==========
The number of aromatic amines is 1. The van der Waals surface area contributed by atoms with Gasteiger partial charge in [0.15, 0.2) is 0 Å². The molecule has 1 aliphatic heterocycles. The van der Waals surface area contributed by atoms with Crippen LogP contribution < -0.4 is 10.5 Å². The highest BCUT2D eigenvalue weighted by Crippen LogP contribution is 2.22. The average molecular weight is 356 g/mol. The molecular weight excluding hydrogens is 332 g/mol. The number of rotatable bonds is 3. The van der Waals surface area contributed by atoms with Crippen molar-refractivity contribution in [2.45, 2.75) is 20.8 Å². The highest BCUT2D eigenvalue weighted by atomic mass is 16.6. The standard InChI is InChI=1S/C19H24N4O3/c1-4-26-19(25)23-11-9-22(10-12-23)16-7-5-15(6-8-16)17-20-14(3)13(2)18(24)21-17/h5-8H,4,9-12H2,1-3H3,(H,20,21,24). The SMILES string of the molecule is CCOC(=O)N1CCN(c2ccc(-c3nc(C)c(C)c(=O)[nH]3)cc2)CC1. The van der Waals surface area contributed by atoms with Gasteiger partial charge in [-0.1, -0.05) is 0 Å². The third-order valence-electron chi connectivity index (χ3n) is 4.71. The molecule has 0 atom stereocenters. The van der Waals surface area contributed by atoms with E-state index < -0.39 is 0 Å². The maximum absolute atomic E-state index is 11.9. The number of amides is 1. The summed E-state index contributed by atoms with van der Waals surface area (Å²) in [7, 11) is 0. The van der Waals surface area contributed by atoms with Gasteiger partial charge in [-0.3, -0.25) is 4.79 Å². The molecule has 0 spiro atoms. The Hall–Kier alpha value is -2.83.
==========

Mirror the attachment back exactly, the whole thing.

The number of aromatic amines is 1. The van der Waals surface area contributed by atoms with Gasteiger partial charge in [0.15, 0.2) is 0 Å². The molecule has 1 aliphatic heterocycles. The van der Waals surface area contributed by atoms with Crippen LogP contribution < -0.4 is 10.5 Å². The highest BCUT2D eigenvalue weighted by Crippen LogP contribution is 2.22. The average molecular weight is 356 g/mol. The molecular weight excluding hydrogens is 332 g/mol. The number of rotatable bonds is 3. The van der Waals surface area contributed by atoms with Crippen molar-refractivity contribution in [2.45, 2.75) is 20.8 Å². The highest BCUT2D eigenvalue weighted by atomic mass is 16.6. The standard InChI is InChI=1S/C19H24N4O3/c1-4-26-19(25)23-11-9-22(10-12-23)16-7-5-15(6-8-16)17-20-14(3)13(2)18(24)21-17/h5-8H,4,9-12H2,1-3H3,(H,20,21,24). The SMILES string of the molecule is CCOC(=O)N1CCN(c2ccc(-c3nc(C)c(C)c(=O)[nH]3)cc2)CC1. The van der Waals surface area contributed by atoms with Gasteiger partial charge in [-0.1, -0.05) is 0 Å². The third-order valence-electron chi connectivity index (χ3n) is 4.71. The molecule has 0 atom stereocenters. The van der Waals surface area contributed by atoms with E-state index < -0.39 is 0 Å². The maximum absolute atomic E-state index is 11.9. The number of amides is 1. The summed E-state index contributed by atoms with van der Waals surface area (Å²) in [7, 11) is 0. The van der Waals surface area contributed by atoms with Gasteiger partial charge in [-0.3, -0.25) is 4.79 Å². The molecule has 0 spiro atoms. The Hall–Kier alpha value is -2.83.